Frequently Asked Questions
1. “How will I benefit from participating in this study?”
You will benefit by learning ways to adopt a healthier lifestyle and bringing awareness to South Asian health, which is especially important because we are underrepresented in research. This study can help us create guidelines for South Asians so that our community can be healthier. All participants will receive free cholesterol, blood pressure (BP), and diabetes testing as well as receive health education specifically tailored for South Asians in English and South Asian languages. Some people may receive group health education classes and others will receive pamphlets. All eligible and enrolled participants may receive up to $150 as compensation for their time.
2. "I have insurance and already have a doctor and s/he examines me regularly."
The classes are actually not offered in a doctor's office. Research done in other communities has shown that lifestyle change can prevent heart disease and diabetes. SAHELI is culturally tailored for South Asians and will help you improve your health and reduce the chance of heart disease. Additionally, South Asians are underrepresented in research and we do not have any guidelines for South Asians in spite of the high risk for heart disease.
3. "Will my insurance cover this or do I have to pay out of pocket?"
This study is funded by the National Institutes of Health and all services are provided free of charge. We will not be charging for the blood tests, classes or health education materials. In fact, eligible enrolled participants may receive a compensation of up to $150.
4. “How do I know that my information is confidential?”
The SAHELI team is gathering data only for research purposes. All information is held in strict confidence. Public reporting of the findings of this study will contain only overall study results (for example, X% of study participants experienced an improvement in A1C levels) and not individual information. The study team also stores study related files in password protected drives and cabinets. If you would like, the study team can forward the results of the medical examination to your doctor. (Only the study team handles the data, not the SAB members.)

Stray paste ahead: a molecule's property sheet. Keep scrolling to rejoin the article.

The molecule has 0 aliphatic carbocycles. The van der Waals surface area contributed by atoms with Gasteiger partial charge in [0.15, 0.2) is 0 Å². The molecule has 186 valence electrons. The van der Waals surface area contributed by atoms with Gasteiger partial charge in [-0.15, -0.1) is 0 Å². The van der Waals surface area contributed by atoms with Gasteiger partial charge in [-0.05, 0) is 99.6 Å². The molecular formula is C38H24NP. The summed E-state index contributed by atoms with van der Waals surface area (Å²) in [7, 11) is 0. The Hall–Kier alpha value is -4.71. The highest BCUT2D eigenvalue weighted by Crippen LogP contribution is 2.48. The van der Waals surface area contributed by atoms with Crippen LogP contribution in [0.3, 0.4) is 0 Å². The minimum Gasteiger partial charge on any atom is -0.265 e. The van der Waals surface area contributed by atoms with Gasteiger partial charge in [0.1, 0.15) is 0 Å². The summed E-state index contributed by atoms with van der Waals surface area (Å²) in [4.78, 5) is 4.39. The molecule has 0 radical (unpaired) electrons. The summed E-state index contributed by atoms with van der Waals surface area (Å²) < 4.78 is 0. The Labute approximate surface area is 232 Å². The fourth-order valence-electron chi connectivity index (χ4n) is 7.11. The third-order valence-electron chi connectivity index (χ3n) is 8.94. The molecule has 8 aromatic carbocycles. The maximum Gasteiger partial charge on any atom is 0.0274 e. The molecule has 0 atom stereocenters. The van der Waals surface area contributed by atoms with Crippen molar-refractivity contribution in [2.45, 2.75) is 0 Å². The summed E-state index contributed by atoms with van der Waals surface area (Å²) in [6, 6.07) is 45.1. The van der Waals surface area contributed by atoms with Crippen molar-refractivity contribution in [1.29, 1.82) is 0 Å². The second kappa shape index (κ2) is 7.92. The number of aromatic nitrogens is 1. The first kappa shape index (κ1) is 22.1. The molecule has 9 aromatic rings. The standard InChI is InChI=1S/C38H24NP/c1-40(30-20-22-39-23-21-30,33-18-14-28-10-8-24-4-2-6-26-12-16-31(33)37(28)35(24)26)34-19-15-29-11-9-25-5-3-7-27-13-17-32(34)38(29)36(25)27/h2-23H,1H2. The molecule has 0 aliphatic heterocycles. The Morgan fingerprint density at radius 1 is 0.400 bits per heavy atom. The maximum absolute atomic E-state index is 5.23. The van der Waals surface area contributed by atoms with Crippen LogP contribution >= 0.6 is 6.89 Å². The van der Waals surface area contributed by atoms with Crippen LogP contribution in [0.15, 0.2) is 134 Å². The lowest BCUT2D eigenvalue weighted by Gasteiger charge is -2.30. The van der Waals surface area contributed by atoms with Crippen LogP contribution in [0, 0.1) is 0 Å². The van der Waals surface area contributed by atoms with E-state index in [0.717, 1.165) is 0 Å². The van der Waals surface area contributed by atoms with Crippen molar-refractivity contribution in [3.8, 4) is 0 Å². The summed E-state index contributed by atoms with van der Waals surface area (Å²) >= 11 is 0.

5. “What is the time commitment needed to participate?"
The screening interview will take about 15 minutes over the phone or in person, which will include questions about your height, weight, blood pressure (BP), diabetes and cholesterol and a few other questions. Based on this screening, if you qualify, you will be invited to come in for a 2-hour baseline visit at a community site. The baseline visit will include a fasting blood test via finder stick, blood pressure, weight, height and waist measurements, health and diet surveys, and receipt of a device to track physical activity (a fitness tracker). Participant’s eligibility will be determined based on the findings from the baseline visit and participants will then be randomly assigned to either a group health education class or to receive health education via mail. Some participants will receive monthly health education pamphlets in their preferred language; others will attend group classes once a week for a total of 16 weeks about physical activity, diet, weight and stress management. Each class will last for about 60 minutes.
6. "I can't help you because I have never had heart disease."
The study is enrolling South Asians between the ages of 18 to 65 years who do not already have heart disease but who have some risk factors. South Asians are four times more likely to develop heart disease compared to other racial/ethnic groups. We are trying to find ways to prevent heart disease and diabetes in South Asians, and we would appreciate your participation.